According to the ACA, IPR Recordation aims to prevent the importation of counterfeit goods into Kenya.13 IPR Recordation differs from IPR registration in that IPR registration entails filing intellectual property rights with the appropriate registering body to be ‘granted exclusive rights with respect to ownership and use.’14 Registered names or logos eliminate the possibility of confusion arising from similar goods or services thus causing dilution of the owner’s brand.15 However, trademark registration is insufficient to offer protection and compliance when importing goods into Kenya.16 Among the harms caused by counterfeit goods are that they deny consumers the ability to enjoy the benefits of genuine products and they lead to unfair commercial competition.17 Counterfeiting also undermines intellectual property rights and ‘restricts innovation and skills development.’18 This is why IP recordation is important.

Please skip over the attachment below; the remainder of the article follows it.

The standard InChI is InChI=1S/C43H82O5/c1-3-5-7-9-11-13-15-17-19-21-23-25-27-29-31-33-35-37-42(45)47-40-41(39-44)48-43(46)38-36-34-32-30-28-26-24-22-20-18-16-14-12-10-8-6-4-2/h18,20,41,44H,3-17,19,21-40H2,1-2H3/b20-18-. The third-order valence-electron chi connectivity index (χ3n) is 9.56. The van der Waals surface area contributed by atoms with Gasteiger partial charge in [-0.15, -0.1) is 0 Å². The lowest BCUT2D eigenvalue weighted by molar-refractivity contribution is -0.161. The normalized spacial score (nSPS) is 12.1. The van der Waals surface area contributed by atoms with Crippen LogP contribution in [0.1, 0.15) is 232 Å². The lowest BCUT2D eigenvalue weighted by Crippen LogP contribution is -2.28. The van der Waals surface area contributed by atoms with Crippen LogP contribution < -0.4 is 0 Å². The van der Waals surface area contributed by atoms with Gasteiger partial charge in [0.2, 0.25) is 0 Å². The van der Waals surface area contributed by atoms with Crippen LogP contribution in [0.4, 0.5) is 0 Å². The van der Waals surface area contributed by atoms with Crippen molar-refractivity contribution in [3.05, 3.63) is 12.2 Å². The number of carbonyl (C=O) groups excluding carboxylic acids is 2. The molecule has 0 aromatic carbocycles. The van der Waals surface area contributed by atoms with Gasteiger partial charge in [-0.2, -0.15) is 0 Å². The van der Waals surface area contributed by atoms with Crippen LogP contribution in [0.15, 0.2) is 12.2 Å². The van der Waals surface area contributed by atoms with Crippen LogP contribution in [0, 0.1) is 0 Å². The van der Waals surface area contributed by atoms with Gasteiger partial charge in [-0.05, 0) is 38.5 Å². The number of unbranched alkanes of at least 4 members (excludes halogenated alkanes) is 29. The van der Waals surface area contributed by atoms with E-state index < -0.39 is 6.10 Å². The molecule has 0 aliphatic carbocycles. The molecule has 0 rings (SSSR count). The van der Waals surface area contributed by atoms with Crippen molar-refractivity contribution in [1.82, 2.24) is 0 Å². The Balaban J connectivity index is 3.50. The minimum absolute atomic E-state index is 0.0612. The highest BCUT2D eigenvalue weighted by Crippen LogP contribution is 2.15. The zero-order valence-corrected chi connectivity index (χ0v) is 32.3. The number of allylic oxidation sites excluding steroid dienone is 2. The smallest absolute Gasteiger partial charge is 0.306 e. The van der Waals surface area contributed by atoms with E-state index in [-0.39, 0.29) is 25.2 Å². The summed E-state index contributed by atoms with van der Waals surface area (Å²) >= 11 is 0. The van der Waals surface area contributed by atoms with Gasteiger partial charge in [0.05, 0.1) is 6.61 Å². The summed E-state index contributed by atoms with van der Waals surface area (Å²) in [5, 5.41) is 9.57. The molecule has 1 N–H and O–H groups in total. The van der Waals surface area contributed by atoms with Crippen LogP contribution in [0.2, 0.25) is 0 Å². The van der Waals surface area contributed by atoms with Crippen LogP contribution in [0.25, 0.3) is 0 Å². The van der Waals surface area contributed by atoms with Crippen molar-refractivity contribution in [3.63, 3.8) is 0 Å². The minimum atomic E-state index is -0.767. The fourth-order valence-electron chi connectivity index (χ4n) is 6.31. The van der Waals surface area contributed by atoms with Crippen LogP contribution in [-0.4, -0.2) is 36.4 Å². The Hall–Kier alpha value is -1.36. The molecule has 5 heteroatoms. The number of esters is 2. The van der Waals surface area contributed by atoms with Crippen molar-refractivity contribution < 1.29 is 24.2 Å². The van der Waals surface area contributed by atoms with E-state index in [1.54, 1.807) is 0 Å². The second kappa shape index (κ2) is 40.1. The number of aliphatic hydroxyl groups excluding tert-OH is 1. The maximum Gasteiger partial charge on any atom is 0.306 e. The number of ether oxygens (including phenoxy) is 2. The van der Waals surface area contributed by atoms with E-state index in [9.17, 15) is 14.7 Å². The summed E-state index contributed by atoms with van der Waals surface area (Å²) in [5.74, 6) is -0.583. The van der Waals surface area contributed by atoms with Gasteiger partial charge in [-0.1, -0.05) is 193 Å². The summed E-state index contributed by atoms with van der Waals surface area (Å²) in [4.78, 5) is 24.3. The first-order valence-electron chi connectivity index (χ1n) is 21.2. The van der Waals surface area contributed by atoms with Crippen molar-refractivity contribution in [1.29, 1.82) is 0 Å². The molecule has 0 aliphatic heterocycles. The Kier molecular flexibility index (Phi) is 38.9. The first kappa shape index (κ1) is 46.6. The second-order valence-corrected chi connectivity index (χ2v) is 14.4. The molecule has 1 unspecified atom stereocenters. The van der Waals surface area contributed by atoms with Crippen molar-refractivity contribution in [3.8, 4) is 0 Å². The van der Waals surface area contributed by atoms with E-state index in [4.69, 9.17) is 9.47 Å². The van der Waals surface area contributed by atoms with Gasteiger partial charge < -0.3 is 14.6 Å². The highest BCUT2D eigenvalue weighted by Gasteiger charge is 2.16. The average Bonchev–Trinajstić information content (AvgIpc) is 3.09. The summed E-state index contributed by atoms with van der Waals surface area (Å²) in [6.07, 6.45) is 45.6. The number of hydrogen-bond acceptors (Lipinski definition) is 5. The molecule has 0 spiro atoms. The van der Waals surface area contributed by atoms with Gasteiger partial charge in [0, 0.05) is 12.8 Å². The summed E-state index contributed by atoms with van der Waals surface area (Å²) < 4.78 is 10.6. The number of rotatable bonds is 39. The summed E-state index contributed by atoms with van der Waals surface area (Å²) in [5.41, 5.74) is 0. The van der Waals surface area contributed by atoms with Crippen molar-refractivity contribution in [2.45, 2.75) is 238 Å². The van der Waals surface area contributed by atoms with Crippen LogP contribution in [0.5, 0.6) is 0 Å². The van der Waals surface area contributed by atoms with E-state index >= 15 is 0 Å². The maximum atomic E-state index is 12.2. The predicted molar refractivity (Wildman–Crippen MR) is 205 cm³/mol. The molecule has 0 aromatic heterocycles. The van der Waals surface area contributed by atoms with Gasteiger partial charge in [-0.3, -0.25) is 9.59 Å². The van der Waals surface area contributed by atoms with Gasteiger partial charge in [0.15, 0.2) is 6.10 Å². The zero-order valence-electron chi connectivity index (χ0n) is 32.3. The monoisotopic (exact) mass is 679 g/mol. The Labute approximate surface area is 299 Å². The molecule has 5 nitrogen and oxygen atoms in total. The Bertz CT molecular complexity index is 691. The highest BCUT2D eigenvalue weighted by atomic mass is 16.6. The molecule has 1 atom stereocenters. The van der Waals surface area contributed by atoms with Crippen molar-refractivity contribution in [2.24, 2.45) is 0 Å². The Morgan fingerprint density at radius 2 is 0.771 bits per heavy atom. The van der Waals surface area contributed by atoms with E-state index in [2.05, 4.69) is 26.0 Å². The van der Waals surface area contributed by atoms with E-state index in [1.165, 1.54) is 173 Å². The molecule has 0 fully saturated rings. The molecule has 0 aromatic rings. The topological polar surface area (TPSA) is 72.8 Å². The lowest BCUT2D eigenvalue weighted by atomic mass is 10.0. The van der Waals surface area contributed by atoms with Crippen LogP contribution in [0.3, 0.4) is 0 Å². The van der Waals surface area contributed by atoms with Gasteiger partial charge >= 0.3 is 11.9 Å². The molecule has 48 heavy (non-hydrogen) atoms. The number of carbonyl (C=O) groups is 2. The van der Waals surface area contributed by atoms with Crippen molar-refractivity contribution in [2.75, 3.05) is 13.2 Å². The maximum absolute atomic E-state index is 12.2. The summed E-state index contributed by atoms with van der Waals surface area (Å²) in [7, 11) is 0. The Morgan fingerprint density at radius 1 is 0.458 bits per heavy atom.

Notably, counterfeit and imitation drugs were distinguished in the case of United States vs Articles of Drugs19 where the court noted that the Federal Food, Drug and Cosmetic Act (FDCA) was designed to protect public health and consumers. It also noted that an imitation drug passes off one substance ‘in imitation of another.’20 On the other hand, a counterfeit drug is one that ‘simulates another’s label, container or identifying marks.’21

Trademark issues in branded and generic drugs